The first handover of hi-tech equipment to black farmers, under the R500-million (US$65.3-million) government-driven Masibuyele Emasimini programme, took place in mid-June in Mpumalanga province.
Minister of Agriculture, Forestry and Fisheries Tina Joemat-Pettersson and President Jacob Zuma were on hand to witness a number of small-scale farmers of Marapyane village taking delivery of 85 new tractors.
The vehicles were distributed to all three districts of the province - Ehlanzeni, Gert Sibande and Nkangala.
Mpumalanga MEC for Agriculture, Rural Development and Land Administration, Meshack Malinga, was also in attendance.
The Masibuyele Emasimini tractor mechanisation programme is a four-year initiative aimed at addressing the ongoing problem of food security and sustainable livelihoods – but instead of providing mere garden implements the department has decided to make a more substantial investment. An initial allotment of R100-million ($13.1-million) is to be followed by an amount of R50-million ($6.5-million) to each of the country’s nine provinces.
Through the scheme, the Department of Agriculture, Forestry and Fisheries aims to encourage black citizens back into the agricultural sector. At least 10 500 farmers are expected to benefit.
Improving food security
About 14-million South African households face uncertain futures because of food insecurity, and more than 2-million others have already felt the effects. With the new equipment, small-scale and subsistence farmers will increase their output and ensure their families’ wellbeing. They will also be more competitive in the domestic and, hopefully, the international market.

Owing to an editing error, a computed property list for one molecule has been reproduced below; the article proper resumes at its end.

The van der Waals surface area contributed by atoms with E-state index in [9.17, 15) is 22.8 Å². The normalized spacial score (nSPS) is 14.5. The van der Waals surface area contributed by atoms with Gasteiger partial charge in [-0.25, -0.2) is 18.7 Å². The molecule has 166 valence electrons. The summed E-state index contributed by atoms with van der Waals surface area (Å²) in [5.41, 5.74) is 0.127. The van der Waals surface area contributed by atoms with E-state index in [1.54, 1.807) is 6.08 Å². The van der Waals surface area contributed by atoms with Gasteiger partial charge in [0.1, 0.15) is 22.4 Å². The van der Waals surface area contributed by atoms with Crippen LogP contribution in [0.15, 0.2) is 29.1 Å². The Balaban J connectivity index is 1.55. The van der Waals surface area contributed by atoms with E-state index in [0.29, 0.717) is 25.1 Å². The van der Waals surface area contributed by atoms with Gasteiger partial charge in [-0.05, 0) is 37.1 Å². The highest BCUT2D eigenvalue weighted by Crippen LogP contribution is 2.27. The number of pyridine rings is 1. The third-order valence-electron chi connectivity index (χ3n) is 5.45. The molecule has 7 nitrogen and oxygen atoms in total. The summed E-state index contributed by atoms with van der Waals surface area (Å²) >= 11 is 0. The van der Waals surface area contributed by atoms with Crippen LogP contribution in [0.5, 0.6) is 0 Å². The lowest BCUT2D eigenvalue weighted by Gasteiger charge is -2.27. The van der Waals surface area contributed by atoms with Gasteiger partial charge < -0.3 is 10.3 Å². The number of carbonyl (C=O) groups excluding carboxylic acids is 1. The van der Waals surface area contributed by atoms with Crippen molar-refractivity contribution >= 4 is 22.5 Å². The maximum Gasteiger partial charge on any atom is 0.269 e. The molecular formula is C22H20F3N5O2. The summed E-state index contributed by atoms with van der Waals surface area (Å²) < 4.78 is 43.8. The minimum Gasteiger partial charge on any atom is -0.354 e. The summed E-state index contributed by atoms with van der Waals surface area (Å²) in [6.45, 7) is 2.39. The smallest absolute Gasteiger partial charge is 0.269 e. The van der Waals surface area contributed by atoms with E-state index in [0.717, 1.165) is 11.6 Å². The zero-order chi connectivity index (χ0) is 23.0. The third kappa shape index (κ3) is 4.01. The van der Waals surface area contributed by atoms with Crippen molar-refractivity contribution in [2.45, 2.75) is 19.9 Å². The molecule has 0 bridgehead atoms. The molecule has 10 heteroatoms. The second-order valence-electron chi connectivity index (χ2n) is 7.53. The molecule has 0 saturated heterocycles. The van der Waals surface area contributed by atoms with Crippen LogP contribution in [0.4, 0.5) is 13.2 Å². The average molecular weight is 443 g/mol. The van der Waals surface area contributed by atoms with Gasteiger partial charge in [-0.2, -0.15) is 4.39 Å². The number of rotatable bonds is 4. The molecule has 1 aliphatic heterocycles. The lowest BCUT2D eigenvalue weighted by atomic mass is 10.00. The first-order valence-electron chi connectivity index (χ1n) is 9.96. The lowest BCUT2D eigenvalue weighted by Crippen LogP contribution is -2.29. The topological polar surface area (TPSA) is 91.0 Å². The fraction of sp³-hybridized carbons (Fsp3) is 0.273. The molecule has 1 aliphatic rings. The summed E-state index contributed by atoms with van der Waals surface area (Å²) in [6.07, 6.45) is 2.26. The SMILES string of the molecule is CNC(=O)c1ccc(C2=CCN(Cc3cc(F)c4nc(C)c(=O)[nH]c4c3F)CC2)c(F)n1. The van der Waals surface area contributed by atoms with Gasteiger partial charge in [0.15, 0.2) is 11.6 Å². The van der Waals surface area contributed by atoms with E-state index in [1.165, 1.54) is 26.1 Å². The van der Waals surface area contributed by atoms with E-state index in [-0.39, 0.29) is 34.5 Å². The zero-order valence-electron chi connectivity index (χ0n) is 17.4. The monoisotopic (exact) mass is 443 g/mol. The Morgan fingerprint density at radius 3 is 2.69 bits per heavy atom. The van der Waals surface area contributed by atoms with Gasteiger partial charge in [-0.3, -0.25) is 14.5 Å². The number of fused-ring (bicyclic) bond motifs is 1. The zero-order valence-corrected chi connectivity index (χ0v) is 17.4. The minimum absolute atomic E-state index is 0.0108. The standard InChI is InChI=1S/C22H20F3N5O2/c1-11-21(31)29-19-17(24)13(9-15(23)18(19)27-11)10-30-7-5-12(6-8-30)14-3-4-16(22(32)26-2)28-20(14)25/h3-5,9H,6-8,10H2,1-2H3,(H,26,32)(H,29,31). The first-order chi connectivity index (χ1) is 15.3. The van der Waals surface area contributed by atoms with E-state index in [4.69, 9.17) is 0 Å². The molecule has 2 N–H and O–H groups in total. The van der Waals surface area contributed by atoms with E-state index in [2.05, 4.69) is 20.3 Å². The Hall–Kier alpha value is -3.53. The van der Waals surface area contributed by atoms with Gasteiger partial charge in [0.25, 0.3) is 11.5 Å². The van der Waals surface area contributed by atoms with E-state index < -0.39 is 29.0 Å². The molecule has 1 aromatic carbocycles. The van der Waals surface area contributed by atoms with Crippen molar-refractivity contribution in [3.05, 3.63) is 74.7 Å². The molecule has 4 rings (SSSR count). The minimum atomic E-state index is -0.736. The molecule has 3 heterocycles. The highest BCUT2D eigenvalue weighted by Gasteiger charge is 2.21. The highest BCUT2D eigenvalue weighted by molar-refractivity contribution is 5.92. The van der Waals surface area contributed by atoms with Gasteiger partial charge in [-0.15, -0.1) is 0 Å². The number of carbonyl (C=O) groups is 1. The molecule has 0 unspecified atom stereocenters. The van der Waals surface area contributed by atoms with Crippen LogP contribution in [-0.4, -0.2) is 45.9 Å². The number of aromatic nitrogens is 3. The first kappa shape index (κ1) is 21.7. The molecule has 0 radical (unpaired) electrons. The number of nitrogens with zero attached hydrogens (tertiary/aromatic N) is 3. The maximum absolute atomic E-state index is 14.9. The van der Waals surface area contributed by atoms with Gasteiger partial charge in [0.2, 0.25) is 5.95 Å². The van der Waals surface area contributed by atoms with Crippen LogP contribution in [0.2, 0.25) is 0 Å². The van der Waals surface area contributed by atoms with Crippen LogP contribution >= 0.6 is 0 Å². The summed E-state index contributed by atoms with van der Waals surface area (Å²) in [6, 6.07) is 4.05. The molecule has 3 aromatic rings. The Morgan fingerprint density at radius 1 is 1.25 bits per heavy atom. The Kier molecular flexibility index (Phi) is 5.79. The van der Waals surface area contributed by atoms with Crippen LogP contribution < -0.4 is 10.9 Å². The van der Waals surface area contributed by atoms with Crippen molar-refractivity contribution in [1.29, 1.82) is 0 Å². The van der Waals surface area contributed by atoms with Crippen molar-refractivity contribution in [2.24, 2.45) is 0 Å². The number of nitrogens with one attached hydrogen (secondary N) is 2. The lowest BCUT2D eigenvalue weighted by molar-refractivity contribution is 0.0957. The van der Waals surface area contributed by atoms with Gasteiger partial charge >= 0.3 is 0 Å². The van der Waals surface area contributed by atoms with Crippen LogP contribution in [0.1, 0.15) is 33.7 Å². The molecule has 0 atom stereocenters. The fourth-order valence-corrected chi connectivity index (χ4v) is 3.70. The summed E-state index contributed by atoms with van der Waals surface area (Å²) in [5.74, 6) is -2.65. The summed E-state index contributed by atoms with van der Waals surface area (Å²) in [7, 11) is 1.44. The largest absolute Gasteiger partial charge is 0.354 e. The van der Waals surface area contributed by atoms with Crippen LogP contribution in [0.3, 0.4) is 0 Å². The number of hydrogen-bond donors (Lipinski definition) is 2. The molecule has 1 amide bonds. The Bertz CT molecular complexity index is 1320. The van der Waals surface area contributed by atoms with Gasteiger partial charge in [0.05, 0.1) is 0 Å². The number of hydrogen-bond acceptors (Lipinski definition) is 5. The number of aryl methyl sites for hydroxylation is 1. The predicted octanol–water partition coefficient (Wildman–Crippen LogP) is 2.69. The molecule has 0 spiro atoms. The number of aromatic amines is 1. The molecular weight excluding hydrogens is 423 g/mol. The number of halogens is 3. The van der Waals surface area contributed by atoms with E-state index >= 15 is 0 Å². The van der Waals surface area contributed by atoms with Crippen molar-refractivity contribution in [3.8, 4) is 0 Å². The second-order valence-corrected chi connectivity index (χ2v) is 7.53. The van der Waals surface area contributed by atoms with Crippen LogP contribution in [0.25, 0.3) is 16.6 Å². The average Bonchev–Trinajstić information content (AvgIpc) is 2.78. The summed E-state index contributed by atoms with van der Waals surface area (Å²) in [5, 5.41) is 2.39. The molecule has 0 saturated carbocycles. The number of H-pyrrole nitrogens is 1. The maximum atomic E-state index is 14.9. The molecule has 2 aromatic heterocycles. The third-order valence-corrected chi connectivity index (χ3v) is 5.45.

The National African Farmers’ Union has been calling for government to take this step for many years, but with no luck, until now.
Zuma has endorsed the programme, which will be implemented in the provinces of Eastern Cape and KwaZulu-Natal within the next two years and will then roll out to the rest of the country.
“The issue of rural development and land reform is very high up on government’s agenda,” said Joemat-Pettersen, “as there are some real opportunities in the way of decent jobs and entrepreneurship. The state is committed to affording all players in this sector sufficient support and infrastructure.”
She added that transformation was an ongoing priority, and that her department was supporting black farmers and encouraging their development into key players in the sector – although the experience and importance of white farmers, who have traditionally been the county’s agricultural mainstay, will not be overlooked. They too will receive governmental support.
Joemat-Pettersen said that the Masibuyele Emasimini initiative was aligned with government’s goal of improving service delivery during 2010, and helping communities to achieve a better standard of living.
Millennium Development Goals
Chair of the Parliamentary committee on agriculture, forestry and fisheries Mlungisi Johnson said the initiative also fell into line with the UN’s Millennium Development Goals, which aimed to halve worldwide poverty by 2014, among other ambitions.
According to Buanews, the government’s news service, various private sector companies have expressed interest in contributing to the scheme.
US department store chain Walmart would like to develop a mentorship programme and a model for market access to its outlets, and South Africa’s Old Mutual has pledged R10-million ($1.3-million). Major bank Nedbank has set up an agricultural fund to the tune of R6-million to support local farming projects.
Joemat-Pettersen said that private-public partnerships would be of tremendous benefit to South Africa as it works to develop its agricultural sector.